Media Talk: It’s our eyes and our ears playing tricks on us

In the St. Catharines Standard “Search Engine” column on May 8, Physics chair Edward Sternin explained why wheels on fast-moving vehicles seem to be going backward. The oddity is called the stroboscopic effect, he said.

The rest of his response:

Sternin explained in an email that light receptors in our retinas need about 30 milliseconds to detect light that comes into the eye and send the image to the brain.

If the image changes faster — more than 30 to 40 times per second — we don’t notice it.

Movies and TV programs rely on that inability to create an illusion of smooth motion from a sequence of snapshots.

Sternin said if you were to slow down a movie and look at it frame-by-frame you would see the little jumps a moving object performs from one frame to the next.

But when the same sequence passes in front of your eyes at the normal rate of 24-to-30 frames per second, your eyes and your brain perceive the sequence of flashes as one continuous motion.

A rotating wheel is a special case.

That’s because the motion is periodic, with the small markings on the side of the wheel repeating their position with every full turn.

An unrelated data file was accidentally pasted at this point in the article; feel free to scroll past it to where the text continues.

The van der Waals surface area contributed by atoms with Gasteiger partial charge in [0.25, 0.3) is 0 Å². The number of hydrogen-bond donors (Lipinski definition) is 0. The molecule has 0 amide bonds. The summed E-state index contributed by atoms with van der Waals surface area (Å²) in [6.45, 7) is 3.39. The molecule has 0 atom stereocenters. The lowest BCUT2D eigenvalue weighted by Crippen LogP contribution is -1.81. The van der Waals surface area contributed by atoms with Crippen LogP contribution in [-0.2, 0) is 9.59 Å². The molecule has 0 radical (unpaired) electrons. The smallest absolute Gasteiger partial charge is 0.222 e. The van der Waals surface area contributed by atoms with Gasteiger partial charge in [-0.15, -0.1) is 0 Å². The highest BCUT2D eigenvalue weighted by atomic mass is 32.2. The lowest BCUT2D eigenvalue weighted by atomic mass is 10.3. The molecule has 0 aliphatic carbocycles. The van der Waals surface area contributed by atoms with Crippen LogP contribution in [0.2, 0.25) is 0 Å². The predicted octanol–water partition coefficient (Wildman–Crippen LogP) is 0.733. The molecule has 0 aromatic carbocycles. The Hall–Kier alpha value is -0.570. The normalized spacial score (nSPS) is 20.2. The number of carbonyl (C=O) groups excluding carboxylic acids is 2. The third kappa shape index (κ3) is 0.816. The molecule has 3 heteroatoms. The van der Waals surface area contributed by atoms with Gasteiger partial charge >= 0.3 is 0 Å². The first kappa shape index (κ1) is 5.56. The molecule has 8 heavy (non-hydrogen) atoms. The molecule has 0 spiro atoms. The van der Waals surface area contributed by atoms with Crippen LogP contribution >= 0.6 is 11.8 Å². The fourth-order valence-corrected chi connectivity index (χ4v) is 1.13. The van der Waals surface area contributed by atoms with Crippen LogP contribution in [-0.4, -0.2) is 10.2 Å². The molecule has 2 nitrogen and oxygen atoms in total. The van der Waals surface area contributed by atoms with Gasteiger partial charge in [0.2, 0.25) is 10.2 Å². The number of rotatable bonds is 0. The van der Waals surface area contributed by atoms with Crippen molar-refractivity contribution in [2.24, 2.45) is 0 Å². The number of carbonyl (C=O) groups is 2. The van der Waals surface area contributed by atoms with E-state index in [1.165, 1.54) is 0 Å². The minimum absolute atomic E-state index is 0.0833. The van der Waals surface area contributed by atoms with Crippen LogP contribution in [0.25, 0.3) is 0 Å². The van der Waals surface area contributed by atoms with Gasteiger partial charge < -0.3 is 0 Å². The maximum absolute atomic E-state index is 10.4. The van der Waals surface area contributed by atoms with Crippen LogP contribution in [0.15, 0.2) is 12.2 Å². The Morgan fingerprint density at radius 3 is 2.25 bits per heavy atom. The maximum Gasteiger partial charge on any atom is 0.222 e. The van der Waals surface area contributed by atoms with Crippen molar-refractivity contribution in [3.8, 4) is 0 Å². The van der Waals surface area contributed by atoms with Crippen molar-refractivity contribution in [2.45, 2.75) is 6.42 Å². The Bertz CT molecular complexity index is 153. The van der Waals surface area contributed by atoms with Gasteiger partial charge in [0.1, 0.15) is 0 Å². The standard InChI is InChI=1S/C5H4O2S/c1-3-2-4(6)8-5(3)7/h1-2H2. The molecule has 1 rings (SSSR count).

Sternin said if a wheel rotates exactly one full turn in the time it takes for the next frame to be captured, every shot in a sequence would look identical to the previous one — the wheel would look like it wasn’t moving at all.

If the wheel rotates almost a full turn, such as from 12 o’clock to 9 o’clock, our brains don’t recognize it as a 3/4 rotation forward but as a 1/4 rotation backwards.

This happens only at very high speeds, about 200 kilometres an hour, when wheels turn at the same rate as the frames of the TV, about 30 times per second.

Sternin said the effect is easier to achieve in wheels with a repeat pattern, like four or five mounting bolts or six to eight spokes of the wheel in a wagon.

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